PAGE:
Distinction, by definition, is a difference or contrast that makes someone stand out. And Sharon Babineau knows all about that.

Babineau has swum against the current for most of her life. In high school in the 1970s, she was the first of three girls to take auto mechanics, sparking a discussion about whether female students should be allowed in such classes.

In 1979, the Supreme Court of Canada told the Canadian Armed Forces that it couldn't discriminate against women anymore.  Babineau, a nominee at Hamilton's YWCA Women of Distinction gala Thursday for the Turning Point award, joined and became one of a small group female mechanics to travel to Europe with NATO as part of a trial called Service Women in Non-Traditional and Environmental Roles.

Her male colleagues — some 4,000 of them — weren't used to seeing a woman. Some were accepting. Others called the 22-year-old vulgar names, rigged her truck, put dead rats in her toolbox and told her she was taking a job away from a man.

"There were moments that I cried, when it got so emotional that I went back to my tent," she said. "There were times I wanted to quit."

Rare female mechanic

When she looked for mechanics jobs when she got back, people threw her resume in the garbage. In 1989, while serving at the National Defence Medical Centre in Ottawa, she became engaged to Stephen Babineau, who developed amyotrophic lateral sclerosis (ALS). The doctor told her not to marry her fiancé. She did anyway. He lived another nine years, and they had two children.

In 2004, she got sick while climbing Mt. Kilimanjaro in Tanzania to raise money for ALS research. She had an adverse reaction to the high altitude medication. She finished the climb anyway, sending back dispatches to her children's school as she did it.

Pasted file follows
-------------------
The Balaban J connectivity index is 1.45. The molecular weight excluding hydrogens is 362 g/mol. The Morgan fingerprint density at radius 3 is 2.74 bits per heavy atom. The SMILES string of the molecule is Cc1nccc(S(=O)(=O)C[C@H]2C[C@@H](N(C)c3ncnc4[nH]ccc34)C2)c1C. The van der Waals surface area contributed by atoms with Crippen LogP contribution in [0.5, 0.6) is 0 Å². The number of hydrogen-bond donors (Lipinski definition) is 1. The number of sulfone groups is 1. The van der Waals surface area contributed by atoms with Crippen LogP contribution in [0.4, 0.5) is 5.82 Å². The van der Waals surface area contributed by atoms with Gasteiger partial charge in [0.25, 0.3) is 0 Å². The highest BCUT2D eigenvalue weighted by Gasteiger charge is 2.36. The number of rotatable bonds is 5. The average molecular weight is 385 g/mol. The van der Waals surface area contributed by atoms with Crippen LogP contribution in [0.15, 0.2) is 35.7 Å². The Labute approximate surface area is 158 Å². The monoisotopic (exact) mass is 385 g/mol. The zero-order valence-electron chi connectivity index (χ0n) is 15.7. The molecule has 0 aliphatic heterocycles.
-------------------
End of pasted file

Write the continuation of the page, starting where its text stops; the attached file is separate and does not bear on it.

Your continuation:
That same year, Babineau's 12-year-old daughter Maddison, or Maddie, was diagnosed with Ewing's Sarcoma, a rare and aggressive form of cancer. When the Children's Wish Foundation offered Maddie a wish, Maddie said she wanted to build a school in Kenya. She also raised money for a drinking well by selling jewelry from her hospital bed.

Babineau's daughter died in her arms in 2007.

The Templemead Drive resident admits that Maddie's death nearly destroyed her. 

Praying for purpose

"I had to figure out why I was even here," she said. "I really for the first time got on my knees and prayed, and said, 'Why am I here? What am I supposed to be doing?'"

Babineau has founded a non-profit organization known as Maddie's Everlasting Wish, which raises money for youth causes at home and abroad.

In 2008, Babineau established Mad 4 Maddie, which holds annual five-kilometre runs that have raised about $200,000 in total since then. The next Hamilton run is May 25 at St. Thomas More high school on Upper Paradise.

She also established MAD B4 Grad, which challenges high school students to commit an act of kindness to another person before graduation. Hundreds have taken part.

Babineau has spoken to more than 20,000 students about Maddie's message. She also has a motivational company called Mindbreak. Her new book, The Girl Who Gave Her Wish Away, was released this spring. She is also writing a children's book, Winston the Wish Warrior, which stars the family dog.

Turning points

Babineau is nominated for the award that recognizes a woman "who has lived through hardship and adversity and finds motivation in her experience to make a difference in the lives of others. This woman inspires others by sharing the power of her own turning point in life."

Timea Nagy, Sharon Gallant and Laura Cattari are also nominees in her category.

The YWCA ceremony honours 55 women in categories such as education and mentorship, arts and culture and health and active living. The ceremony is at Carmen's Banquet Centre from 5:30 to 9:30 p.m.

All of the nominees are inspiring, said Babineau, whose other accolades include a Queen's Diamond Jubilee Medal.

"Just to be in this room with all these women…we're all so much more powerful than we think," she said. "I think sometimes that we underplay what we do. It's important for people to know in this crazy world of seven billion that we can all make a difference, and that means every one of us.